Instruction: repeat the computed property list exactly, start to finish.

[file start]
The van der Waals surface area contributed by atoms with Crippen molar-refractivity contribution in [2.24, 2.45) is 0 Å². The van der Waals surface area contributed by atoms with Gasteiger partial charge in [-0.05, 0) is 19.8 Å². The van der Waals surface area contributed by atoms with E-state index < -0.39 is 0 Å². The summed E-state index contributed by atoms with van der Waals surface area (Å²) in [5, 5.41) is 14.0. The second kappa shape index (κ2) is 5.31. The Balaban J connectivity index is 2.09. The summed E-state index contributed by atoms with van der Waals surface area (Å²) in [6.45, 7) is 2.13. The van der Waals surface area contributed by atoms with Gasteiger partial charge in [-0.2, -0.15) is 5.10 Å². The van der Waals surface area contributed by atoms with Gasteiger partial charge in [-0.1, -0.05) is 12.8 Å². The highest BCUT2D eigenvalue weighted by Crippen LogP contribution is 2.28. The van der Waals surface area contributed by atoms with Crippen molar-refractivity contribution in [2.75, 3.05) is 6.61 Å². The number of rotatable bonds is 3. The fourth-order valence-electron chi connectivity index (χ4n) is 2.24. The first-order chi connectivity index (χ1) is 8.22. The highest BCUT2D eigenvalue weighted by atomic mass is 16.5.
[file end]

The van der Waals surface area contributed by atoms with Crippen molar-refractivity contribution in [2.24, 2.45) is 0 Å². The van der Waals surface area contributed by atoms with Gasteiger partial charge in [-0.05, 0) is 19.8 Å². The van der Waals surface area contributed by atoms with E-state index < -0.39 is 0 Å². The summed E-state index contributed by atoms with van der Waals surface area (Å²) in [5, 5.41) is 14.0. The second kappa shape index (κ2) is 5.31. The Balaban J connectivity index is 2.09. The summed E-state index contributed by atoms with van der Waals surface area (Å²) in [6.45, 7) is 2.13. The van der Waals surface area contributed by atoms with Gasteiger partial charge in [-0.2, -0.15) is 5.10 Å². The van der Waals surface area contributed by atoms with Gasteiger partial charge in [-0.1, -0.05) is 12.8 Å². The highest BCUT2D eigenvalue weighted by Crippen LogP contribution is 2.28. The van der Waals surface area contributed by atoms with Crippen molar-refractivity contribution in [2.75, 3.05) is 6.61 Å². The number of rotatable bonds is 3. The fourth-order valence-electron chi connectivity index (χ4n) is 2.24. The first-order chi connectivity index (χ1) is 8.22. The highest BCUT2D eigenvalue weighted by atomic mass is 16.5.